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Remembering the Romani Holocaust in Slovakia

29 April 2024

BAFF SA, a Slovakian MARIO grantee, recently engaged in dialogue with Ladislav Welward, son of Jewish doctor Rudolf Welward, who was detained in the Roma camp in Dubnice nad Váhom. This sheds light on the plight of Roma during the 1940s, highlighting dire conditions and the resilience of survivors. BAFF SA continues to integrate survivor narratives into educational efforts for youth.

The civic association BAFF SA, a Slovakian grantee of the ‘Minorities, Accountability, Rights, Independence and Organizational Development‘ (MARIO) programme, recently participated in a profound encounter. During the weekend, as part of the ‘Open Mind’ initiative, they engaged in dialogue with Ladislav Welward, the son of the Jewish doctor Rudolf Welward, who served as a physician in the Roma detention camp in Dubnice nad Váhom, where he, along with his wife and son, was forcefully detained.

The First Slovak State, under the clero-fascist regime of the 1940s, implemented various measures targeting the Roma population, including the establishment of persecutory labor camps. The largest of these camps was situated in Dubnice nad Váhom, where Roma individuals were forcibly relocated solely due to their ethnicity. Here, they endured slave labour, primarily contributing to the construction of a waterworks. In November 1944, this labour camp was converted into a detention camp exclusively for Roma, known as a Zaisťovac camp, the only one of its kind in Slovakia. It functioned as a concentration camp, receiving Roma from across the country, totalling over 700 prisoners.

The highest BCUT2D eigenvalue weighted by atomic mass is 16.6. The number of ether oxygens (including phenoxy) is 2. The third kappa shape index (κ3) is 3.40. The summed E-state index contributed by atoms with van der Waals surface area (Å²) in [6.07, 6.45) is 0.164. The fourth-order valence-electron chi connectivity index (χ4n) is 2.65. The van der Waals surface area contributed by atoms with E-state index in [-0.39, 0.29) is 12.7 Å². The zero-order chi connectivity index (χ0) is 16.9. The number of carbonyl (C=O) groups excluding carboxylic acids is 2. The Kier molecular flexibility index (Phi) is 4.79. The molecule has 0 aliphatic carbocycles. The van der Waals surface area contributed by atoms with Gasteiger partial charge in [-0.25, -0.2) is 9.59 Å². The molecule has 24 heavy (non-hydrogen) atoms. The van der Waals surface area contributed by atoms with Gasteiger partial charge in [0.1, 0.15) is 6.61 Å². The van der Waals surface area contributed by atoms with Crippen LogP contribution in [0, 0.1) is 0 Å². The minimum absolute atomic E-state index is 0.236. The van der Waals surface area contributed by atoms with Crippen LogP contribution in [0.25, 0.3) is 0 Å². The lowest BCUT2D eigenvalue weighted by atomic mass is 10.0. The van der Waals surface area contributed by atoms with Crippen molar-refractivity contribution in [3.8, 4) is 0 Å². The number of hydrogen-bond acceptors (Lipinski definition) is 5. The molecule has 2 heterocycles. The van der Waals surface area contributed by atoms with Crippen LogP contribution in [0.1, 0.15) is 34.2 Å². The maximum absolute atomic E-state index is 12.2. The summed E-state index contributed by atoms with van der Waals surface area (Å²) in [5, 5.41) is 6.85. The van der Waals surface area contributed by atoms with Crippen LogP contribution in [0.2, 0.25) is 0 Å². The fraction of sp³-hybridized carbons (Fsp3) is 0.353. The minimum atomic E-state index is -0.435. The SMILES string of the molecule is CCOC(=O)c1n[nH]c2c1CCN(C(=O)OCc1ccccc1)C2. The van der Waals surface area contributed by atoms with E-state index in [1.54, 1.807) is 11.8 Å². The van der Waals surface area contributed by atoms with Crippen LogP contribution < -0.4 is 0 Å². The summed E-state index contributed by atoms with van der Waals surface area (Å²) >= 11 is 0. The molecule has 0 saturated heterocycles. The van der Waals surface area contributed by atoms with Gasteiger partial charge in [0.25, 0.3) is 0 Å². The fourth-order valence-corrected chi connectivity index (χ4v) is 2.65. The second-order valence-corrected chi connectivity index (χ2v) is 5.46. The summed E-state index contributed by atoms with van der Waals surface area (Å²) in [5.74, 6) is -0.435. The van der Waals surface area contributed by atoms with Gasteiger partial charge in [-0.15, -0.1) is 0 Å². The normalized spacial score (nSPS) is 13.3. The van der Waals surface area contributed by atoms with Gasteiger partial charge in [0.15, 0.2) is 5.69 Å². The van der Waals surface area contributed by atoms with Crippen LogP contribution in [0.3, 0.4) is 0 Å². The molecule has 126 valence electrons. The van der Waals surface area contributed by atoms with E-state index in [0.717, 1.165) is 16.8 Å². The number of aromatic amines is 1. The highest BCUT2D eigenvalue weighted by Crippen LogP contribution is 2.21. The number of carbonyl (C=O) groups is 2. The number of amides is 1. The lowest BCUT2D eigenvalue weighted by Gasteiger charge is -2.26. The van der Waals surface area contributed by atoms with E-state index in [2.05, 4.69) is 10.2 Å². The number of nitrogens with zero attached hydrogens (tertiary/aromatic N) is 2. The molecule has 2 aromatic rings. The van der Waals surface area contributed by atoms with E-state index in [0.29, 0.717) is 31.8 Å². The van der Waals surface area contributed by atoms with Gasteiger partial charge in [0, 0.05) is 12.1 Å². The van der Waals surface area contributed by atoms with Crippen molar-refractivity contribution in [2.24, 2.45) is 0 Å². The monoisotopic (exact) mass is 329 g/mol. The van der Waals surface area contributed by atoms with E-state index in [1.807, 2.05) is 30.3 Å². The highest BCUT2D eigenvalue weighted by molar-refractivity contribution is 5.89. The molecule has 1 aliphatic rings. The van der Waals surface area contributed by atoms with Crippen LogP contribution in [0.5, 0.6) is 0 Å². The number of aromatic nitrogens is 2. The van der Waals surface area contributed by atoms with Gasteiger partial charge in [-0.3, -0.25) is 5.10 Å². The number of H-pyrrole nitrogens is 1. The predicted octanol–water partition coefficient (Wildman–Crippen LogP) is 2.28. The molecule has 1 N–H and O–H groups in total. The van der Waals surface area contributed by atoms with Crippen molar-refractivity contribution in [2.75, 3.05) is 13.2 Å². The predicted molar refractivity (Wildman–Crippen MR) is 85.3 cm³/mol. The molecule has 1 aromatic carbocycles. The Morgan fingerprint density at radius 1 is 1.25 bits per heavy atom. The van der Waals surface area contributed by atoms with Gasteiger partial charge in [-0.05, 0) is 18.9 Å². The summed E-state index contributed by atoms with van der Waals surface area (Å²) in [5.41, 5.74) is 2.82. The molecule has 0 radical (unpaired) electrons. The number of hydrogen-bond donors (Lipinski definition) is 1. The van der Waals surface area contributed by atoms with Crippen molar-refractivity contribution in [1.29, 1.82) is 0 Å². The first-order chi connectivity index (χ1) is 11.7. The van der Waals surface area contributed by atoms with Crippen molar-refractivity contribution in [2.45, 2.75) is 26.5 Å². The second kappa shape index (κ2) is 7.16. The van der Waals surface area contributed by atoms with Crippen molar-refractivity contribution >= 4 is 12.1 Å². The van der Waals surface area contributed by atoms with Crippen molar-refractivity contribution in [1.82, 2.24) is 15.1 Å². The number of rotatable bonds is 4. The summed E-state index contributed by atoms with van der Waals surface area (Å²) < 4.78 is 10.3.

Conditions within the camp were dire, exacerbated by severe winters and poor hygiene. Children and the elderly suffered disproportionately. Dr. Rudolf Welward, a Jewish doctor from Banská Štiavnica, found himself interned in the camp alongside his family. His duties as a camp physician were arduous, particularly amidst the rampant pneumonia and devastating typhus epidemic. The latter claimed numerous lives, with deceased individuals being haphazardly collected by horse-drawn carriages each morning and laid in mass graves beyond the camp confines. BAFF SA continues to reaching out to Holocaust survivors, diligently documenting their narratives and integrating them into their educational endeavours aimed at children and youth.

Credit: BAFF SA.

This content is a guest post from one of our partner organizations about their work as part of our ‘Minorities, Accountability, Rights, Independence and Organisational Development’ (MARIO) programme. Learn more >

MARIO is funded by the Citizens, Equality, Rights and Values Programme (2021-27) of the European Union (ref: 101091387).

Author(s)

BAFF SA